While Jimmy Carter was in the White House, he championed new energy and became the first president to use solar panels to power portions of the building. That legacy has continued decades later and in a place much closer to Carter’s home — literally: Since 2017, the nation’s 39th president has used 10 acres of his farmland to power most of his hometown in Plains, Georgia.
Where the famed peanut-farming president used to grow crops like nuts and soybeans, 3,852 solar panels now stand to capture the Georgia sunlight, providing more than 50 percent of the small town’s energy.
The former president told the Sierra Club in 2017, soon after the panels were installed, that on a good day that they could provide 1.3 megawatts — or 1.3 million watts. According to the U.S. government, one megawatt will provide enough energy to power 400-900 homes (though watts harnessed by solar panels provides a little less).
According to SolAmerica, the company that first reached out to Carter about the idea and worked alongside him to install the panels on his farmland, the nearly 4,000 solar panels are able to provide more than 50 percent of power to the 727 residents in the small Georgia town.
SolAmerica Energy President George Mori told GAFollowers this week that the solar panel farm remains operational “in its original size” and still provides more than half the power in the small Georgia town.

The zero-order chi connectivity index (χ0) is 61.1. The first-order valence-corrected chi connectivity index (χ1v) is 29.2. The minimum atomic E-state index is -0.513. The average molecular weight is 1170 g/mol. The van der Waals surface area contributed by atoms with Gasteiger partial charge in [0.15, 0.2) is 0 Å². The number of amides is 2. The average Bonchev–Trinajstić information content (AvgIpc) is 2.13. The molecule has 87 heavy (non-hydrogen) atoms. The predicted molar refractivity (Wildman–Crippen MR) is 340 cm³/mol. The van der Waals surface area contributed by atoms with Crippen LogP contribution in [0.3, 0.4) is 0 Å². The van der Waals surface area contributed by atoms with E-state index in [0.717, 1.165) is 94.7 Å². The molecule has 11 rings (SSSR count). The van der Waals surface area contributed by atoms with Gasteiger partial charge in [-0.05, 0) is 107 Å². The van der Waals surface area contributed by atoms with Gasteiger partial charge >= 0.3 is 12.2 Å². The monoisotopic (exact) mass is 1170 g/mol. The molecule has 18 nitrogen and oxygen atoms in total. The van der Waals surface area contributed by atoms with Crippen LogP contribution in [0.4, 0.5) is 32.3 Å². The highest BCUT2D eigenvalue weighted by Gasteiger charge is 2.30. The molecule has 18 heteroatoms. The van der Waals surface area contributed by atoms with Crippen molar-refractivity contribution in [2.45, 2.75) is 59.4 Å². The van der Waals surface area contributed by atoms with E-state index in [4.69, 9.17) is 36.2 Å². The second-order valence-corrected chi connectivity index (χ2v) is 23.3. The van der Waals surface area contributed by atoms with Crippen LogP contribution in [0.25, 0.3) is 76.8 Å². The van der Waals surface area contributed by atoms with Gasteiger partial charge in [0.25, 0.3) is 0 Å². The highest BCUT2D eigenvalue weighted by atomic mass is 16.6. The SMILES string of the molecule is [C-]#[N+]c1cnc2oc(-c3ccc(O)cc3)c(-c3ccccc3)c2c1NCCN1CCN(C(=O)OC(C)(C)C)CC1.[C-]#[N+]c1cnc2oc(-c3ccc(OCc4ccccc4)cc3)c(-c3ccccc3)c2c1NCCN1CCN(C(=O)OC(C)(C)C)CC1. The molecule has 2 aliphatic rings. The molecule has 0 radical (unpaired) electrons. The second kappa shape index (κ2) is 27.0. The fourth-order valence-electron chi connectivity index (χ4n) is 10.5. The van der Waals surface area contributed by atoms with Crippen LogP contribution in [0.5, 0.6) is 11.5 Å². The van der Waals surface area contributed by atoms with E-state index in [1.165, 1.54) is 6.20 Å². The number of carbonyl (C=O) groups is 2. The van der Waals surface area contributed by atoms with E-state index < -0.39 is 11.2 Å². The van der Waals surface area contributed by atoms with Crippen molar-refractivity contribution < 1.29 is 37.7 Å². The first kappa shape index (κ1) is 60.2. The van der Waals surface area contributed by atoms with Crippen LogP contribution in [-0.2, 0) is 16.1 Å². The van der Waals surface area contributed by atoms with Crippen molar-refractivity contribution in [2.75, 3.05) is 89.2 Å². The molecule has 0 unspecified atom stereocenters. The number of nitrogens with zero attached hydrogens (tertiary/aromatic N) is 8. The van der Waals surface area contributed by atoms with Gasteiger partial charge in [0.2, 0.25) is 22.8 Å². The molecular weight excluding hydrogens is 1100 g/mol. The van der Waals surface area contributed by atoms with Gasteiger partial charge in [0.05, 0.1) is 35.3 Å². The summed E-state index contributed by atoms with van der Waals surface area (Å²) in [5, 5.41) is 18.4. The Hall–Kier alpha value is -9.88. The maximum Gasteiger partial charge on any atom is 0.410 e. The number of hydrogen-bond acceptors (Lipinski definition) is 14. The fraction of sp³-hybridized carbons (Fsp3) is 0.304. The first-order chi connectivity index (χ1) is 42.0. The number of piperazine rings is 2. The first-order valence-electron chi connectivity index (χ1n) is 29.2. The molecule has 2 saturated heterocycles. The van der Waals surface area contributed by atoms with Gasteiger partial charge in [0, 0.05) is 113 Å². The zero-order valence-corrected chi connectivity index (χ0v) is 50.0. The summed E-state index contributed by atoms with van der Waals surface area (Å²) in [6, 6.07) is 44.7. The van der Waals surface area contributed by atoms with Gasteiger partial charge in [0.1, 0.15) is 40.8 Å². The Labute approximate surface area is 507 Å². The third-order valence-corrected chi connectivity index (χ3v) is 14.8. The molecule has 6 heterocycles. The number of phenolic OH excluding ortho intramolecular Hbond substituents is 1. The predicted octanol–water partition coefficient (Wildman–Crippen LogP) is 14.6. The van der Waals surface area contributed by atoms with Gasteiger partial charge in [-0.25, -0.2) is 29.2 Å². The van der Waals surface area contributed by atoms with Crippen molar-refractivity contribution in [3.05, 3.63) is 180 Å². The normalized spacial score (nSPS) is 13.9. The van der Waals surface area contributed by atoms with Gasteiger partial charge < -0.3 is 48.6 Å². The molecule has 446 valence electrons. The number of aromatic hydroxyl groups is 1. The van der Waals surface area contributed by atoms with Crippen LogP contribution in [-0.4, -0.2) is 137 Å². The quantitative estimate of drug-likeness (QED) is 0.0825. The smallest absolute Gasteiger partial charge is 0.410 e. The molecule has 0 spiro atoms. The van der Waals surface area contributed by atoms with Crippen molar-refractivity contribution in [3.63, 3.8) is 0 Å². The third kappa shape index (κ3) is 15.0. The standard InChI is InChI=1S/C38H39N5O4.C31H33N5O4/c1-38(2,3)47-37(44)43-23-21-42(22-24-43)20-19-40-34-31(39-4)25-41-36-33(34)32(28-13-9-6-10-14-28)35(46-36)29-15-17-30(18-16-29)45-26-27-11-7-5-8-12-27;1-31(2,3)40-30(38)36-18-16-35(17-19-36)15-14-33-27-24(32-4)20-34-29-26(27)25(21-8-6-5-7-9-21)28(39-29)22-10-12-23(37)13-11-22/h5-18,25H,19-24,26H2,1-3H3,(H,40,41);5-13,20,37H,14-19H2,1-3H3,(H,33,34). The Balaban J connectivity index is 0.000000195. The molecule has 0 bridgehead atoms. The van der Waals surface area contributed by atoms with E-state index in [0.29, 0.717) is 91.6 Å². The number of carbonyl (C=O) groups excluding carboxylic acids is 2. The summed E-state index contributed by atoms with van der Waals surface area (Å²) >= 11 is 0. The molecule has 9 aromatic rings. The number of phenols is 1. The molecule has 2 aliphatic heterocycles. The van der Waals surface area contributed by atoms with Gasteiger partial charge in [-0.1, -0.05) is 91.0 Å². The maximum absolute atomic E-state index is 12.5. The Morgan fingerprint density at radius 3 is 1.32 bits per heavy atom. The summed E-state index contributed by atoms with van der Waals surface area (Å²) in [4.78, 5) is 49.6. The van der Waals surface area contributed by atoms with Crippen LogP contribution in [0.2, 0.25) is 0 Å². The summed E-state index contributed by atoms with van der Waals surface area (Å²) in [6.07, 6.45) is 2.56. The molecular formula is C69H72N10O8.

SolAmerica’s partnership agreement with Georgia Power, the state’s largest electricity company, will last until 2042 and it’s expected that the panels will provide more than 55 million kilowatt hours of clean energy for Plains.
“Distributed, clean energy generation is critical to meeting growing energy needs around the world while fighting the effects of climate change,” Carter said in 2017. “I am encouraged by the tremendous progress that solar and other clean energy solutions have made in recent years and expect those trends to continue.”
But the Trump administration has moved in the other direction, loosening Obama-era restrictions on coal and publicly criticizing environmentally friendly energy projects.
In September, President Donald Trump claimed energy-efficient lightbulbs were too fragile and becoming “hazardous waste” after they break. In December, he called windmills “monsters” and eyesores that spit “tremendous fumes” out into the atmosphere.
But Carter isn’t new to being at odds with future presidents over clean energy.
Soon after he left office in 1981, President Ronald Reagan removed the solar panels he’d installed at the White House.